2.30 p.m.


We argued this matter to some extent upstairs, and I thought that the arguments then adduced had convinced hon. Members opposite, and that we had gained the assent of the Committee to the proposal in the Schedule. Members in all parts will agree that there is a difference between this House and another place. I address myself particularly to the hon. Member for Canterbury (Sir W. Wayland), who expressed some sympathy with the Amendment when it was moved in Committee. I would ask hon. Members to bear in mind that, after all, the ultimate discretion lies with the appointing Minister. No Minister would appoint somebody who was flagrantly unsuitable for such a post. To appoint one of the Lords Spiritual would clearly be very foolish, but it would be no less foolish to appoint a rural dean. He would quite likely be as vigorous in his opposition to the interests of the tithe-payers as anyone who could be appointed from the bench of bishops. One must allow a certain discretion to the Minister.

My hon. Friends asked why the Minister should fetter himself in his discretion with regard to this honourable House. It is the pride of this House that it does not allow itself to receive patron age of any kind. If the Minister were capable of making appointments from this House, I would ask Opposition Members to consider whether, in fact, it would not be putting the very power of patronage into the hands of Ministers which it is their object to avoid? I do not think they could possibly suggest that all Members of the other place should be disqualified. If it were suggested that both the Members of the Commons and the Lords should be capable of appointment and that we should rely on the discretion of the Minister, there would be a great deal to be said for it, but—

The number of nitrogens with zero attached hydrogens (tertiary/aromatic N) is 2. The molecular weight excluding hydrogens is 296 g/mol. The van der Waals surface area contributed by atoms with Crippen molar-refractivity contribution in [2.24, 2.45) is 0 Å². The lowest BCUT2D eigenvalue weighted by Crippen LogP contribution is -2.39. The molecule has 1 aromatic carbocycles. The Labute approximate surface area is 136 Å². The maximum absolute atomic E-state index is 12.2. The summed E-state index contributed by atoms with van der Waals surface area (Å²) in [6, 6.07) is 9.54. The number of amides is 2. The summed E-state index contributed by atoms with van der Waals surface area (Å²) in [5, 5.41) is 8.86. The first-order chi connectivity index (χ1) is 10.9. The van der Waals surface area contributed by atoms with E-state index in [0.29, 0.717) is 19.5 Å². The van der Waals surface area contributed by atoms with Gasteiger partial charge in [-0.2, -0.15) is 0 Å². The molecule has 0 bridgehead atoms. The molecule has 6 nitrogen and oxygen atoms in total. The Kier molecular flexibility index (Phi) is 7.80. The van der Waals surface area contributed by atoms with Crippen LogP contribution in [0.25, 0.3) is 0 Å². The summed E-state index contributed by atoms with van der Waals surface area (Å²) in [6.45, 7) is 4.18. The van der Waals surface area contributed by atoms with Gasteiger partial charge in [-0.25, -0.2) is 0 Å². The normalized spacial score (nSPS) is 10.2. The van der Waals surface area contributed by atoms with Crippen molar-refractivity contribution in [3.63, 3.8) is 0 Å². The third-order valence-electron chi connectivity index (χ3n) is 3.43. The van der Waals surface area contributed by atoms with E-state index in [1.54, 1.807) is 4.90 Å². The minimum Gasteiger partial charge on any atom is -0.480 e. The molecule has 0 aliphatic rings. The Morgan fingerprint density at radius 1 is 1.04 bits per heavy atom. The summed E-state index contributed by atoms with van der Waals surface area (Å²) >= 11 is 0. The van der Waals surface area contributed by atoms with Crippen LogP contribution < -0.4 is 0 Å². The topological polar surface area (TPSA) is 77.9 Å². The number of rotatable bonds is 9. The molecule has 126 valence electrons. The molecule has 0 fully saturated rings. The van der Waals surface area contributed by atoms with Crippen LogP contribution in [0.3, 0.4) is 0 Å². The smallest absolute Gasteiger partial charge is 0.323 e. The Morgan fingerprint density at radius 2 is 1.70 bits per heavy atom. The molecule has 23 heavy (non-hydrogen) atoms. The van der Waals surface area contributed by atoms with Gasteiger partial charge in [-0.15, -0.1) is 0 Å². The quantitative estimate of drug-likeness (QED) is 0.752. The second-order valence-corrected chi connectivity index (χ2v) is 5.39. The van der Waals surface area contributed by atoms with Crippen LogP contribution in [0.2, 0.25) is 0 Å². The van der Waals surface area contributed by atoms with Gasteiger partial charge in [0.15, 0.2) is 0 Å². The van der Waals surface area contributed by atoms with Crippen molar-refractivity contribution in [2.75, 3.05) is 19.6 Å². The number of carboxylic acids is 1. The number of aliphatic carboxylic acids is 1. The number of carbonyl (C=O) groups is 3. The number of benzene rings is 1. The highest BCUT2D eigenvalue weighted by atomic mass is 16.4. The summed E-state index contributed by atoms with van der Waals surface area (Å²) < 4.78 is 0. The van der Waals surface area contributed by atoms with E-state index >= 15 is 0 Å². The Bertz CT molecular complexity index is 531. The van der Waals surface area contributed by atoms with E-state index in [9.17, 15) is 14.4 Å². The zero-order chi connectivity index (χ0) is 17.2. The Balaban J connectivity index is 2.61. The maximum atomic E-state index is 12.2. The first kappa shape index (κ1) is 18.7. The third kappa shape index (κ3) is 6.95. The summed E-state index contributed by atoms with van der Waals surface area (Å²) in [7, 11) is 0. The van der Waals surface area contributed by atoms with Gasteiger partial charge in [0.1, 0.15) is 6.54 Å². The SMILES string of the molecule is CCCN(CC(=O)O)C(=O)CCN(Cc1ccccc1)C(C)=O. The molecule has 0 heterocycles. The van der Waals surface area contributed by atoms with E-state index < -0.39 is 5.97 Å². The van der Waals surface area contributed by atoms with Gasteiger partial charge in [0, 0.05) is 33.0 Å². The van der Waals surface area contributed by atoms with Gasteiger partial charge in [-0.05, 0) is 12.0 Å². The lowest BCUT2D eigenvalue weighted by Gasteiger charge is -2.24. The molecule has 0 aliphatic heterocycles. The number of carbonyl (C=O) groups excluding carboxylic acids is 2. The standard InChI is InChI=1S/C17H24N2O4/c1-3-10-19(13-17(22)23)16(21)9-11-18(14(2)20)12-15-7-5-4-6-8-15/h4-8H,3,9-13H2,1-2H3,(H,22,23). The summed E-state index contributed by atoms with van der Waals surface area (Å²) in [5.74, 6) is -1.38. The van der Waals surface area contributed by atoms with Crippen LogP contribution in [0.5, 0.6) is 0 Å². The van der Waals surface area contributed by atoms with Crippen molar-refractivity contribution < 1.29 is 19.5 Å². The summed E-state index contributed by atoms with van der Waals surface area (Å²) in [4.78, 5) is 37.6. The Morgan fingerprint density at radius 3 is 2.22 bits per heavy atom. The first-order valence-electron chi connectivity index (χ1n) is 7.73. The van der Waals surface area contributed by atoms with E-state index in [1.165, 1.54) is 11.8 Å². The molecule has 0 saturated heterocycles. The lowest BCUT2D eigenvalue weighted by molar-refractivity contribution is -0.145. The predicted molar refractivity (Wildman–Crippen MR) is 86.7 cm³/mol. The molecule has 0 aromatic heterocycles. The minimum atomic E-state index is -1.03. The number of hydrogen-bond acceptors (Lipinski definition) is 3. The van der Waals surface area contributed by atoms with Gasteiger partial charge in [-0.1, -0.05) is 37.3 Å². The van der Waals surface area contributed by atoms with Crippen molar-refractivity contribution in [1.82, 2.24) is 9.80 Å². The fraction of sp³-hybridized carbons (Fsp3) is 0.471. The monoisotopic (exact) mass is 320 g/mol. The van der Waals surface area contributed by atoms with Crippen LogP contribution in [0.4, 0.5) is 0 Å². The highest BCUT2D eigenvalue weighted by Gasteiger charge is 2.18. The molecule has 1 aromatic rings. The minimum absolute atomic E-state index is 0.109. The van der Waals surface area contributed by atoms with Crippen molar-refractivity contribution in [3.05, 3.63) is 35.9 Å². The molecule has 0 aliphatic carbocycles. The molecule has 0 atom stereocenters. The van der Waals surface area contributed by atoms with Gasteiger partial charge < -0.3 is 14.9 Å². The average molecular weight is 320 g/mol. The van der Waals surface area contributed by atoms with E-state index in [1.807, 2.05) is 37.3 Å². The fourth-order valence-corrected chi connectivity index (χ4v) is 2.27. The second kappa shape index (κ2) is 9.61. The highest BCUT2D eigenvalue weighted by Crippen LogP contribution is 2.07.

Is the right hon. Gentleman prepared to move an Amendment on those lines?


I thought that I had done my best to indicate that to put such a power in the hands of the Minister vis-à-vis Members of this House might be an undesirable reversion to 18th century practices which none of us would like to see reintroduced into our Parliamentary life. With regard to the question whether Members of the other place should be eligible, there is an argument which I have urged before on other Bills and it is one to which one must refer again and again. We have in the other place a reservoir of administrative capacity, access to which it would be a great mistake to waste. There are in the other House such people as we ought to wish to see associated with our public life. There are Members in the other place who are not active politicians. There are ex-Viceroys and great civil servants of one kind and another. Hon. Members say that they sit in a place where the. Lords Spiritual sit and that the Lords Spiritual may exercise, by the rustling of their white lawn sleeves, some subtle influence. I have frequently found, that close association with ecclesiastics does not normally influence one in their favour. Many Members of the other place do not attend there at all except at rare intervals, and they are none the worse for that. Hon. Members of this House, on the other hand, must attend. It is their duty and honour to attend here and take part in our proceedings.